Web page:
Family : Arecaceae
Text © Pietro Puccio
English translation by Mario Beltramini
The species is native to Colombia (Atlántico, Cesar, La Guajira y Magdalena) and of Venezuela (Bolívar, Cojedes, Guárico, Portuguesa and Zulia) where it forms extensive woods in the savannahs (llanos) characterized by a markedly seasonal climate, with a long dry season, eventually exceeding the six months, and permanent floodings during the rain season.
The genus is dedicated to the Polish astronomer Nicolaus Copernicus (1473-1543); the specific name is the genitive plural of the Latin substanctive “tectum, i” = roof, with reference to the use of the leaves as cover of rural dwellings.
Common names: Venezuelan wax palm (English); palma zarare, palmiche, sará (Colombia); palma de abanico, palma de cana, palma de cobija, palma de sombrero, palma llanera, palma redonda (Venezuela).
The Copernicia tectorum (Kunth) Mart. (1838) is a monoecious species, erect, solitary, 8-10 m tall, with cylindrical stem, of 25-30 cm of diameter, covered by the persistent foliar bases in the young plants, smooth and dark grey in the lower part in the adult ones, with at the base a mass of adventitious roots.
The leaves are palmate, orbicular, without spines at the margins and of green colour; the petiole, up to about 15 m long and 2 cm broad, is provided at the margins of robust curved spines up to 2 cm long. The foliar lamina is incised in about 40 linear segments with just bifid apex, long in the central part up to 1 m and 3 cm broad, united at the base for about 1/3 of their length.
Inflorescences between the leaves (interfoliar), about 1 m long, with 6 orders of ramifications and floriferous rachillae covered by short and thick hairs, up to 17 cm long.
Sessile close hermaphroditic flowers, solitary, of greenish white colour, about 3,5 mm long and 2,5 mm broad, with trilobed campanulate corolla pubescent externally, 3 carpels and 6 stamina with the wide filaments united at the base.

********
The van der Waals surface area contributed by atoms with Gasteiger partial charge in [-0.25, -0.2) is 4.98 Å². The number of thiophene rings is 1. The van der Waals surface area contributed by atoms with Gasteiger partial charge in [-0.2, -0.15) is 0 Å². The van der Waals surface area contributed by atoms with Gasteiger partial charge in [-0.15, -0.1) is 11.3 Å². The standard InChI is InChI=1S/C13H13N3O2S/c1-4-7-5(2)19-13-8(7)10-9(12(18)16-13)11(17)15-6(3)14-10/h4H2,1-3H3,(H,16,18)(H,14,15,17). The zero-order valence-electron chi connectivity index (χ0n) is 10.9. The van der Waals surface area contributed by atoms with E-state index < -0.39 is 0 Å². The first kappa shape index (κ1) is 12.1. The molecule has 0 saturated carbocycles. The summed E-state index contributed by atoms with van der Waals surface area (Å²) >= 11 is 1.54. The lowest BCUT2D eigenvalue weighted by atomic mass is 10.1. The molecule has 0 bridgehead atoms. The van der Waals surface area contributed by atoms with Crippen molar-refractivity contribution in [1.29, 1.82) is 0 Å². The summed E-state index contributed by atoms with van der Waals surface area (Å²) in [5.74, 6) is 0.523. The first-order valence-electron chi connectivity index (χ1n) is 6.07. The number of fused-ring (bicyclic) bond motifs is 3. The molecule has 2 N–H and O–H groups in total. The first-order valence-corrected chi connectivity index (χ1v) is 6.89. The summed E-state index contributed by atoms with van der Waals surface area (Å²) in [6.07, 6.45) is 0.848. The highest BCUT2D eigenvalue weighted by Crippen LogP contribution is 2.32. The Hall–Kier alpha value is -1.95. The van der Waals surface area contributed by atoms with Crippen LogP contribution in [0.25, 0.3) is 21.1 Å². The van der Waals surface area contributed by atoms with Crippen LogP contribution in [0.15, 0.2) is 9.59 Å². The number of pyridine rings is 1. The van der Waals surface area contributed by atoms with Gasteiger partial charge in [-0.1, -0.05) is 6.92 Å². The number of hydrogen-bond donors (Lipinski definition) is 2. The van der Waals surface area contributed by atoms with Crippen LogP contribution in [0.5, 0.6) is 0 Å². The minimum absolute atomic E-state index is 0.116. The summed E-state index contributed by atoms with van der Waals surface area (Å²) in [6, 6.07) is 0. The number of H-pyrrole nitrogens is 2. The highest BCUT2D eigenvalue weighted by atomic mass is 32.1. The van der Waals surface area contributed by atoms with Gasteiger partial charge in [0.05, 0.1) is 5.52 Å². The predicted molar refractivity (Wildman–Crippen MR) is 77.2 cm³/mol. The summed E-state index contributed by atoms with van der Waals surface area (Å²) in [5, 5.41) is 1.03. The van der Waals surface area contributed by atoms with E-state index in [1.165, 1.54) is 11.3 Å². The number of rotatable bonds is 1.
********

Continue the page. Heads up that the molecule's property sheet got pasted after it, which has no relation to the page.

The fruits are ovoid, of 2,6-3 cm of length and 1,8-2 cm of diameter, of glossy brown colour when ripe, containing only one ovoid seed about 1,5 cm long and 1,2 cm of diameter.
It reproduces by seed, previously kept in water for two-three days, in draining sandy loam maintained humid at the temperature of 26-28 °C, with times of germination starting from one month.
Almost unknown outside its origin zones, present almost exclusively in botanic gardens and in specialist collections, due to its adaptability to extreme climate and soil conditions, would deserve a bigger diffusion.
Cultivable exclusively in the tropical and subtropical climate regions, not standing temperatures close to 0 °C, in full sun on soils, even heavy, neutral to alkaline; it tolerates the long drought periods as well as the stagnant waters and resists to the frequent fires developing in the savannahs.
The dry leaves are employed as cover of rural dwellings and the fibers gotten from the not yet extended young ones for realizing hat, bags, baskets, mats and other common use handicrafts, important economic resource for some local populations; the stems, resistant and lasting, even if immersed in water, are employed in the constructions. The fruits, edible, but of rather unpleasant taste, are utilized in cattle feeding. The palm is the emblem of the Venezuelan state of Guárico.
Synonyms: Corypha tectorum Kunth (1816); Copernicia sanctae-martae Becc. (1908).